Green Tax Reform and Two-Component Unemployment: Double Dividend or Double Loss?
AbstractThe double-dividend argument (as used in political debates) addresses worries that a green tax may lead to higher unemployment when wages are inflexible. As protection against this possibility, it is proposed to use the green-tax proceeds to reduce the total tax burden of labor. Ideally, this protects the environment and reduces unemployment (double dividend). However, even if the main cause of unemployment is a minimum wage, an additional efficiency-wage component (which explains certain stylized facts) can dominate employment effects. In the worst case, this leads to a "double loss," which is impossible under pure minimum-wage unemployment.
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Bibliographic InfoArticle provided by Mohr Siebeck, Tübingen in its journal Journal of Institutional and Theoretical Economics.
Volume (Year): 157 (2001)
Issue (Month): 2 (June)
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Other versions of this item:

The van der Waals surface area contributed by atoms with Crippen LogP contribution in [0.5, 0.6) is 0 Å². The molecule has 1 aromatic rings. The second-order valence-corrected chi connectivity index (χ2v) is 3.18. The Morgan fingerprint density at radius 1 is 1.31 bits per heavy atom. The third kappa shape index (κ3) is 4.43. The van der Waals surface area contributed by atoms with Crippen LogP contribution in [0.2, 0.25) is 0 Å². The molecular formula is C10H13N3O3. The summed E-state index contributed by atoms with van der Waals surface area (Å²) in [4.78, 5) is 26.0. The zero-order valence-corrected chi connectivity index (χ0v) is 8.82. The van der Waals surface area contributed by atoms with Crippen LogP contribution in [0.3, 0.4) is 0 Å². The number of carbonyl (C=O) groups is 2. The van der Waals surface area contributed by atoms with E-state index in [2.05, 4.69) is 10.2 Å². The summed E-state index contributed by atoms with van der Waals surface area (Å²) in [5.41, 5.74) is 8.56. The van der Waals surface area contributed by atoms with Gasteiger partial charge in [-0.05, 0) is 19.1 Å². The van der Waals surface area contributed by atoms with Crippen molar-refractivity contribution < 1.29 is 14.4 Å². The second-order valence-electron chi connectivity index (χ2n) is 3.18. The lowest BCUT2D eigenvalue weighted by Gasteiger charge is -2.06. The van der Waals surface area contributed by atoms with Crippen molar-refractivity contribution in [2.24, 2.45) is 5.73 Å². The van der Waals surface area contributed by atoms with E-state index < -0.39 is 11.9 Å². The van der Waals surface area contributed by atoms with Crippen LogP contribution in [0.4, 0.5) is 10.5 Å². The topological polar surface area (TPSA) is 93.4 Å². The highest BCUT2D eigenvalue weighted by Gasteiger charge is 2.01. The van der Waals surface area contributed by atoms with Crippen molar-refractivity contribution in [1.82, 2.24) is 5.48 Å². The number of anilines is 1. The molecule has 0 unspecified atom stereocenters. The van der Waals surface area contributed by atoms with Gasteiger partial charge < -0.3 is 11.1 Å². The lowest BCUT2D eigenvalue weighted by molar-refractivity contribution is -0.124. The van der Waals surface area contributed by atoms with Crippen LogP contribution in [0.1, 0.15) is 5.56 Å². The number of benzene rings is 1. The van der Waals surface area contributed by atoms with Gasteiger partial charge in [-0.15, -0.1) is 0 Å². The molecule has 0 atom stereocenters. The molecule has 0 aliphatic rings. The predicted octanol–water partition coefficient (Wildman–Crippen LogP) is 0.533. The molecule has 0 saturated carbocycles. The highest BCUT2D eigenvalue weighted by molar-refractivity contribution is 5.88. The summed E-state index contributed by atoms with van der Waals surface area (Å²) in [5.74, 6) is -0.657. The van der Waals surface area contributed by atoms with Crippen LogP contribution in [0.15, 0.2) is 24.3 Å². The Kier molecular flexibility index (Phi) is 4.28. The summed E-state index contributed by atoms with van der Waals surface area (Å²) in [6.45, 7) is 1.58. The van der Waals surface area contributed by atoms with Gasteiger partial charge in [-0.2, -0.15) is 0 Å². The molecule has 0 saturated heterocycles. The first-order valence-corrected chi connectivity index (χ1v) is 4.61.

- Albert, Max & Meckl, Jürgen, 1999. "Green tax reform and two-component unemployment: Double dividend or double loss?," Discussion Papers, Series 1 297, University of Konstanz, Department of Economics.
- H20 - Public Economics - - Taxation, Subsidies, and Revenue - - - General
- J31 - Labor and Demographic Economics - - Wages, Compensation, and Labor Costs - - - Wage Level and Structure; Wage Differentials
- J64 - Labor and Demographic Economics - - Mobility, Unemployment, Vacancies, and Immigrant Workers - - - Unemployment: Models, Duration, Incidence, and Job Search
- Q28 - Agricultural and Natural Resource Economics; Environmental and Ecological Economics - - Renewable Resources and Conservation - - - Government Policy
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